Good Reading : July 2017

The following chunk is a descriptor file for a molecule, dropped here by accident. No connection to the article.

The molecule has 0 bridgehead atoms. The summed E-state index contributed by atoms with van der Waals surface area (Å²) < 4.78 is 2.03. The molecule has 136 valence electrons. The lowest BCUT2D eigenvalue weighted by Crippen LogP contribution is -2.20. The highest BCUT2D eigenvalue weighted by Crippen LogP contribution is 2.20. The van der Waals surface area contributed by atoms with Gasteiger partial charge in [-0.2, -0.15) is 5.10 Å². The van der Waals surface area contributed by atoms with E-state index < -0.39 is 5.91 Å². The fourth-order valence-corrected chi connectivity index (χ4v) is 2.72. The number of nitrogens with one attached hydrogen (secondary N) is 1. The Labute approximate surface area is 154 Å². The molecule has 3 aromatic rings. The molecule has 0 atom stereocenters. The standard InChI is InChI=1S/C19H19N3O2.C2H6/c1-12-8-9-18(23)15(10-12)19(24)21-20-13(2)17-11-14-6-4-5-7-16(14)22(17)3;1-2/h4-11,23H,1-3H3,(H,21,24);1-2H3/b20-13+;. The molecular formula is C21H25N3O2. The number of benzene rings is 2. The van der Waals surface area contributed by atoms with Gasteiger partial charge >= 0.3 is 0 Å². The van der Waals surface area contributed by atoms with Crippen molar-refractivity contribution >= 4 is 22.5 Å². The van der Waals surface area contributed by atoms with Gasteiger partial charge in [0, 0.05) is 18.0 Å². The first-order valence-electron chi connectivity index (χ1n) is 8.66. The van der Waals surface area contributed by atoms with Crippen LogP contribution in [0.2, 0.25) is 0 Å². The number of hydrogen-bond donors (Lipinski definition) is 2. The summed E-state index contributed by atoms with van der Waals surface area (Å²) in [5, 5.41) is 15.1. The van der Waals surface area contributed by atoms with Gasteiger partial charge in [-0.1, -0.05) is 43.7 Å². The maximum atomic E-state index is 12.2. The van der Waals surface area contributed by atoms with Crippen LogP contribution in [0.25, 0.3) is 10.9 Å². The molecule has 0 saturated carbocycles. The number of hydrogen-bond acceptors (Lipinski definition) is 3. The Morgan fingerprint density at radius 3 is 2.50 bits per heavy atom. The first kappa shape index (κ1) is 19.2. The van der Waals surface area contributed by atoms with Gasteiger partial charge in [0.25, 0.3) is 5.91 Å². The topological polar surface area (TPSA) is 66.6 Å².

GOODREADINGMAGAZINE.COM.AU GOOD READING JULY 2017 16 L izzie Siddal, discovered working in a milliner’s shop, became one of the most famous faces of the Pre-Raphaelite Brotherhood. She fell dangerously ill after lying for hours in a bathtub of freezing water while posing as Ophelia for John Everett Millais. Prescribed laudanum, she soon became helplessly addicted. Lizzie and Dante Gabriel Rossetti were lovers, but their relationship was rocked by his infidelities and her eating disorders. As she lay dying, Rossetti promised to wed her if she would only recover. They were married 10 years after meeting, but the birth of a dead child sent Lizzie spiralling into despair. She died of a laudanum overdose in 1862. Rossetti buried the only copy of his poetry with her, but seven years later he had her coffin exhumed to retrieve the manuscript. Her ghost haunted him for years. Raised in an Oxford slum, the daughter of a stableman and an illiterate laundry maid, Janey Burden was just 17 years old when she was spotted in the audience of a travelling theatre group by Rossetti and his young follower, Edward Burne-Jones. Janey and Rossetti had a brief fling, but after he returned to Lizzie, Janey married Burne-Jones’s best friend, William Morr is. They had two daughters, Jenny and May. After Lizzie’s death, Janey and Rossetti began a passionate affair. Morris not only countenanced the affair but also arranged matters so Janey and Rossetti could share their summers together while he travelled to Iceland. Rossetti wrote some of his most exquisite love poetry for Janey, and he painted her so many times that her face became famous. The daughter of a Methodist preacher, Georgie Four muses BEHIND THE BOOK 1 Elizabeth Siddal, drawn by Dante Gabriel Rosse i Beata Beatrix by Dante Gabriel Rosse i. This tribute to Lizzie Siddal incorporates a poppy flower being delivered to her hands by a dove. Opium is derived from poppies; the dove delivers to her the very source of the ingredient that killed her. Four muses Four muses Beauty in Thorns, a reimagining of the story of ‘Sleeping Beauty’ set in the 19th-century world of the Pre-Raphaelites, is told in the voices of four women intimately involved with four famous artists. KATE FORSYTH, author of the novel, recounts the life stories of these muses, mistresses, wives and daughters.